The Downside of Internet Fragmentation

Noah Smith has an interesting piece about the (possible, ongoing) demise of Twitter and how social media is becoming more fragmented (boldface mine):

From Twitter, however, there seemed to be no exit. Where would you go? If you were a journalist, Twitter was the source for all the most up-to-the-minute news. If you were a regular person who disagreed with journalists and wanted to yell directly in their faces, Twitter was the only place you could do that. If you wanted to mix it up in the neverending scrum of political and cultural affairs, Twitter was where you could get the largest audience for that, and feel like you had the largest impact. It was easy to clone Twitter — right-wingers tried several times, with Gab, Parler, and Truth Social — but it felt like the network effect of the original just couldn’t be overcome. So you went back day after day, to endure the toxicity of the dunk-mobs and throw yourself once more into the fight…

But what’s interesting is that even the people who do expect this sort of exodus [from Twitter] don’t seem to believe that there will be another single, unified platform that just replaces Twitter. The look and functionality of the original is simple to replicate, but no one seems to think that everyone will just move to New Twitter; everyone seems to expect that if and when Twitter does decline, the future is fragmented.

…Humanity does not want to be a global hive mind. We are not rational Bayesian updaters who will eventually reach agreement; when we receive the same information, it tends to polarize us rather than unite us. Getting screamed at and insulted by people who disagree with you doesn’t take you out of your filter bubble — it makes you retreat back inside your bubble and reject the ideas of whoever is screaming at you. No one ever changed their mind from being dunked on; instead they all just doubled down and dunked harder. The hatred and toxicity of Twitter at times felt like the dying screams of human individuality, being crushed to death by the hive mind’s constant demands for us to agree with more people than we ever evolved to agree with.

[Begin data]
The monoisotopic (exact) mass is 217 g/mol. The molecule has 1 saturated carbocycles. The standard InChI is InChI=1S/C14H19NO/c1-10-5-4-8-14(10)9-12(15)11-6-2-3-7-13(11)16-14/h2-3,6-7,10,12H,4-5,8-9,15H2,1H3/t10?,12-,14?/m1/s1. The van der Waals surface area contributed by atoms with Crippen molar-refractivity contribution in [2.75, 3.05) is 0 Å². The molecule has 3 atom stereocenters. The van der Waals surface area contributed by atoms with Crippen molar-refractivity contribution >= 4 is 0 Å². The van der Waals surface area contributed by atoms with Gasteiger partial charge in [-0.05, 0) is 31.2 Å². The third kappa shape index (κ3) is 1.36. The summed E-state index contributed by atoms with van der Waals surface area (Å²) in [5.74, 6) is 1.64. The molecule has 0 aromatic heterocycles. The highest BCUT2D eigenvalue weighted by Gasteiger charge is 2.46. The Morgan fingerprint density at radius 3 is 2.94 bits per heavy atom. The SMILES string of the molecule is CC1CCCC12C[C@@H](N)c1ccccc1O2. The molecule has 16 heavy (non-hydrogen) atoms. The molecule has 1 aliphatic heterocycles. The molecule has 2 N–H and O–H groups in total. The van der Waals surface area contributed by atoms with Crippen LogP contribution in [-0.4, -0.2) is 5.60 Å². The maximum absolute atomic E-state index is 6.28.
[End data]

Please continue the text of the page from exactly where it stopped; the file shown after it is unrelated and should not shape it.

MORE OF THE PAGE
I don’t disagree with Smith, though I think this did exist pre-Twitter, though it was easier to escape. But there is a real loss here, and it’s in the first part I highlighted:

If you were a regular person who disagreed with journalists and wanted to yell directly in their faces, Twitter was the only place you could do that.

When I’ve been asked why I started blogging I respond, “Because it was marginally more effective than firing Nerf projectiles at my TV machine when it makes me angry.” Kidding aside, Twitter was a place where the hoi polloi had a chance to ‘influence (some of) the influencers.’ One of the reasons things like the Clinton Penis Hunt took off was because the political press corps was so insular, and I think Twitter, among other internet phenomena*, really helped break down that insularity and offer an actual vox populi (not the Elongated Muskrat version). Remember that the impetus for Politico was Marc Halperin’s newsletter which only went to the influential people. There also were a bunch of listservs that political pundits hung out on–and that era offered far less access to ‘ordinary people.’

Put another way, we’ve seen the bad side of Twitter in the pandemic, with the dissemination of various anti-vaccine and anti-masking propaganda, but we’ve also seen scientists be able to communicate directly with pundits–and importantly, rebut them (which has led to a lot of public butthurt by those same pundits).

For what it’s worth, I think post.news is in danger of becoming a place where NPR totebagger types sniff each other’s farts and tell themselves how wonderful they smell. Mastodon, while not as acrimonius, does seem a better place to have debates–but this could change of course.

So, yes, Twitter as we knew it, is likely gone, and that might be for the most part good, but I think we will have lost something important too. We need to figure out how to replace that.

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2 Responses to The Downside of Internet Fragmentation

  1. JDM says:

    The problem is more what will reporters do? We’ve already seen how lazy many of them have gotten; pre-Twitter they simply hung out at the Drudge Report. One website, basically handing out assignments. Those reporters will be looking for a site that offers them lazy reporting.

  2. dr2chase says:

    “a regular person who disagreed with journalists and wanted to yell directly in their faces…”

    as “regular people” so often do.

    It never seemed to me like my opinion (or worse, actual knowledge of facts) had much influence, my rule on Twitter was if they won’t learn from me and I won’t learn from them (or can’t trust them to produce facts and thoughtful analysis) then any interactions are a waste, I should block them. There are so many people-with-platforms who have shit-for-brains, and half the rest are unimaginative lapdogs for the status quo.

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